According to a further aspect of the invention, a bag comprises first and second bag walls joined along their side edges and forming an open mouth portion proximate to top edges of the walls, the walls having a width measured between the side edges. A flap portion is connected to the top edge of the second wall and has opposite side edges and a free top edge. The flap portion and the second wall together form a transversely extending Z-fold having first and second fold lines. The first fold line is located at the junction of the second wall and the flap portion. The flap portion includes a transversely extending first section having opposite ends formed by the first and second fold lines and extending into the interior of the bag in an initial position thereof. The flap portion also includes a transversely extending second section located between the second fold line and the top edge of the flap portion. At least a substantial portion of the first section has a reduced width which is less than the width of the walls. An adhesive strip arrangement for closing the open mouth portion extends in a transverse direction across one of an inner surface of the second wall and an inner surface of the first section of the flap portion, the adhesive strip means being proximate the top edge of the second wall. A protective band extends in a transverse direction across the other of the inner surface of the second wall and the inner surface of the first section of the flap portion so as to cover the adhesive strip arrangement. The flap portion can be pulled outwardly way from the interior of the bag to expose the adhesive strip arrangement in order to close the open mouth portion during use of the bag. The reduced width of the first section of the flap portion prevents this reduced width portion from being joined to the bag walls during the making of the bag.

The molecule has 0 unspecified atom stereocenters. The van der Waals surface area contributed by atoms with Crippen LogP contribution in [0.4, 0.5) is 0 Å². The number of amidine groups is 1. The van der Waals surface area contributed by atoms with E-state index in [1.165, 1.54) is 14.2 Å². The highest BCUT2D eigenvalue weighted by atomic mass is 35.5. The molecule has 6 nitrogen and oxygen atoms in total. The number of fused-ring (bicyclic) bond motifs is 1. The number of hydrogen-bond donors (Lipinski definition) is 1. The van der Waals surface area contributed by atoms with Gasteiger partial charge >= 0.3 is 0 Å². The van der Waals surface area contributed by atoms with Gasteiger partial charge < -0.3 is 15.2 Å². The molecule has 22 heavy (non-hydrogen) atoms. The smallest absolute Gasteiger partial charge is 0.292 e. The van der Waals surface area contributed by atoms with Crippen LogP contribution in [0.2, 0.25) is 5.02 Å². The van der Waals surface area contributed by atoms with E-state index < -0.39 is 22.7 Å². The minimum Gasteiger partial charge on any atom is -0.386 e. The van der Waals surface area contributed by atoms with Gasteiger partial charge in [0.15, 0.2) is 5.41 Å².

In one preferred embodiment of the plastic bag, the band of protective coating has a width as measured in the longitudinal direction which exceeds the maximum width of the adhesive strip arrangement measured in the same direction. The flap portion can be formed with two side notches located on opposite side edges thereof.
According to yet another aspect of the invention, a sealable bag comprises first and second walls joined along their side edges and forming an open mouth portion proximate to the top edges of the walls. A flap portion connected to the second wall has opposite side edges and a free top edge, the flap portion and the second wall together forming a transversely extending Z-fold. The flap portion includes an inner section connected along a first fold line of the Z-fold to the second wall and extending into the interior of the bag in an initial position. A continuous adhesive strip for closing the open mouth portion extends in a transverse direction across an inner surface of the second wall and is located proximate the top edge of the second wall, the adhesive strip having a total length measured in the transverse direction of the bag which is less than the transverse width of the bag. Opposite ends of the adhesive strip are located immediately next to or in sealed edge areas of the bag where the first and second walls are sealingly connected. A protective band extends in a transverse direction across the inner section so as to cover and contact the adhesive strip. During use of the bag, the flap portion can be pulled away from the interior of the bag to expose the adhesive strip which can then be used to close the open mouth portion in a substantially watertight manner.
Further features and advantages of the bags will become apparent from the following detailed description, taken in conjunction with the accompanying drawings.